Smoke rises from a residential area of Talbisah in Homs, Syria on Saturday, June 9, 2012. / AP Photo/David Manyua/United Nations
Last Updated 5:11 p.m. ET
(AP) BEIRUT - The head of the U.N. observers' mission in Syria demanded Sunday that warring parties allow the evacuation of women, children, elderly and sick people endangered by fighting in the besieged city of Homs and other combat zones.
Maj. Gen. Robert Mood said the observers had been trying for the past week to bring out families and wounded trapped in Homs by heavily shelling of rebel-held areas. The offensive is part of a broader push by President Bashar Assad's forces to regain rebel-held villages and towns throughout the country.
"The parties must reconsider their position and allow women, children, the elderly and the injured to leave conflict zones without any preconditions and ensure their safety," Mood said in a statement. U.N. "attempts to extract civilians from the line of fire over the past week have been unsuccessful."
"This requires willingness on both sides to respect and protect the human life of the Syrian people," he added.
On Saturday, the U.N. said its 300 observers based in Syria were suspending all missions because of concerns for their safety after fighting intensified over the previous 10 days. But the monitors said they were remaining in Syria in Damascus.
A U.N. official told The Associated Press earlier Sunday that a team of observers had left Damascus for Homs, hoping to evacuate civilians. The plan was not made public for fear that would compromise the mission. The official spoke on condition of anonymity because he was not authorized to speak to the media.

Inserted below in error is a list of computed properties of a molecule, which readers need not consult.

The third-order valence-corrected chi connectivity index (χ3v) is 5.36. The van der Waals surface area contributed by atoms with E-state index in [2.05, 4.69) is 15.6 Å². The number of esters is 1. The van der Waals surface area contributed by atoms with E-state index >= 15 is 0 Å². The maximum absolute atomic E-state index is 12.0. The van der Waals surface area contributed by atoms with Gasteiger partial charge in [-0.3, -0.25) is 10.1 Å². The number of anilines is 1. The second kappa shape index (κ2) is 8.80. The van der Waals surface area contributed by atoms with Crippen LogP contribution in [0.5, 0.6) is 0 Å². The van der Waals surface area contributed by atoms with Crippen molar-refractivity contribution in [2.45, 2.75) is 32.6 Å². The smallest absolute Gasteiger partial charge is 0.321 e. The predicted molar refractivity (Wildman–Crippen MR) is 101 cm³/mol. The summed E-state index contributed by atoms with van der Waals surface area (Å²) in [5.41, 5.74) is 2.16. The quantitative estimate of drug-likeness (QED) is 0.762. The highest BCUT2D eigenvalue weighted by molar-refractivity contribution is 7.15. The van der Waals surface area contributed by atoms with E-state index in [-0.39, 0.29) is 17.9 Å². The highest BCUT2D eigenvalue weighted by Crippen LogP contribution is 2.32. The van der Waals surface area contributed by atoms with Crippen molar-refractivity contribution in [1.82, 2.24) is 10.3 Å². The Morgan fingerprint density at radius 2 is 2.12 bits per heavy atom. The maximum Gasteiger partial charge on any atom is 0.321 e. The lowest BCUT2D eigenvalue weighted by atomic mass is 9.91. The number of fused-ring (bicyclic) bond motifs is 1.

The official said the plan was to arrange a brief cease-fire of up to 90 minutes during which the civilians would have been evacuated from rebel-held areas of Homs through a safe corridor. He said the mission was approved by the Syrian government. But the fighting never eased enough to allow the evacuations.
Regime forces have been waging a fierce offensive through towns and villages nationwide, trying to root out rebels by shelling urban areas with tanks and attacking from helicopters. Rebels also have attacked Syrian forces, mostly trying to burn tanks.
The activist group Syrian Observatory for Human Rights said at least eight soldiers were shot and killed in one rebel attack, and some 30 Syrian civilians and rebels were killed across the country Sunday.
"The humanitarian situation in Homs is very difficult," said Rami Abdul-Rahman, who heads the British-based Observatory. "It is very clear that the army wants to retake Homs."